I felt a sense of relief the moment i stepped outside the cinema hall - not only because i felt free of the pressure that the film itself caused me, but because, for my relief, i saw most of the 27 having the same look on their faces..And they left the screening with a slow pace like they didnt actually wanted to escape.
Umay’s – a young Turkish 25year old mother and wife – attemp to escape from the abusive family envirroment she is living in and start a new life begins an irreversable trip to violence, pain, anger and pure solitude for both sides.
A vicious circle of hatred and violence inside an uneducated society which foreigns its own children in the name of plastic morals. During the movie we watch Umay struugling with this unhealthy mechanish that has as a result her parent ‘s constant rejection,harsh restrictions and domestic violence.

Without slipping into the easy way of making a melodrama the direrctor Feo Aladag tells a strong story because as she said “only personal stories tell the actual truth”.

* * *

(PART 2 - Last thoughts)

A film is a journey to where your imagination imposes.It is a silent agreement between the film and the greedy audience that it is going be a pure orgasm of sences that tickles your soul and mind until the last cell of your body - until your fingertips. Otherwise it is not worth the lights it has been given.

Cinema is so fragile that you are not allowed to put any kind of boundaries .fragile as your soul is ,as your memories are ,as revolution is.So let it penetrate into your worst fears,into your fantasies ,let it shock you and provoke you in order to look clearer when you walk out of the dark screening room.

Can you even imagine what would happen if all the unconventional minds of the world put limits and forms in their creativity ,to all their reckless-at the time-operations and they did not confront the conservative other side? Even worse in our basic human -primitive sometimes- desire for freedom? What if Lars Von Trier had doubts about Dogma,what if Kinsey never talked about sex without taboos ,what If a pioneer as Martin Luther King would say: ”I have a dream… but I don’t really want to talk about (actually that one is stolen!)

So please leave behind you any restrictions and enter in such an experience as vulnerable you can be…

SCHEDULE, Saturday September 11th


Sala Volpi

Sala Volpi

Venice 67: Oh Venice Days, Oh Venice Days!

(apologies to Connall for the title of this post :) )

The Venice Film Festival is slowly, slowly drawing to a close and I'm sitting at my laptop trying to come up with an adequate way to describe this experience. It's been eleven days of non-stop running from one screening to another, of searching for our next caffeine fix in the hope that it will keep us awake for the next screening, of exchanging ideas with peers and professionals, of the occasional celebrity sighting, of getting to know 26 European Cinéphiles – with the Venice Film Festival serving as the perfect backdrop.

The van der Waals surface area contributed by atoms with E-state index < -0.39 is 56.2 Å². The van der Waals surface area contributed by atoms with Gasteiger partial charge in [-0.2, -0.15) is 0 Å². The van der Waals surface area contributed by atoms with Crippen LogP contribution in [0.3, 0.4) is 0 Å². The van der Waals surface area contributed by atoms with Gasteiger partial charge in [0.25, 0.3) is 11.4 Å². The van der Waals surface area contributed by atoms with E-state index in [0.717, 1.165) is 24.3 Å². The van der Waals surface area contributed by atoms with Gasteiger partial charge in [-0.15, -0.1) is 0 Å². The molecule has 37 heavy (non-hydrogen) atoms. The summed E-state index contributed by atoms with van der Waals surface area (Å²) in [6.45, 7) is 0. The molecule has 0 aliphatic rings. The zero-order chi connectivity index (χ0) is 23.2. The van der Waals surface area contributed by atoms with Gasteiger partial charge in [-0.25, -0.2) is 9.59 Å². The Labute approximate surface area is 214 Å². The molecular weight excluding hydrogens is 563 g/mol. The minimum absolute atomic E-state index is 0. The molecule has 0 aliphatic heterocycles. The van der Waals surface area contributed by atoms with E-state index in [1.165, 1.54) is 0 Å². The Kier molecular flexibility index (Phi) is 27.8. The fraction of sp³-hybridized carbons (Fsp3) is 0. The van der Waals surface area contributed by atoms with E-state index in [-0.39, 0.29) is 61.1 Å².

The idea that you are going to spend eleven days watching films can be a bit daunting at first and n all honesty, if anyone had to ask me which films I've seen, I wouldn't be able to mention them off the top of my head; of course, there are ones which stick out. What strikes me about the majority of the films I have seen is their social and political relevance, which I find immensely important. From François Ozon's 'Potiche' serving as a satire of the current political situation in France, Feo Aladag's 'Die Fremde' dealing with the problem of honour killings in Europe and domestic violence , Denis Villeneuve's 'Incendies' where the struggles Lebanon faced become an essential part of the narrative and Danis Tanovic's 'Cirkus Columbia' which is played out against the political situation of Bosnia and Herzegovina in 1991. These films that I have mentioned are just a few of the films at the festival which in one way or another struck some political notes. In my opinion, films act as a mirror of reality, so it is quite impossible for a film to be void of social or political commentary. Art is political in itself, and cinema as a visual and auditory medium is very powerful in that it can clearly convey a message or an idea. Throughout the history of film (and politics) this has been used negatively - such as propaganda films as well as positively; making politics more accessible. The rise of Soft Power in today's world means that Film as a medium is extremely important, and we can see that even the European Union acknowledges the potential of cinema in this respect with the Lux Prize. The meeting we had yesterday with some members of the European Parliament showed us that the people who are representing us in Europe are aware of just how powerful film can be, and how it should be appreciated and supported.

Many thanks go to the European Parliament, Europa Cinemas, Giornate Degli Autori and Cineuropa for making this experience possible. Chapeau Bas!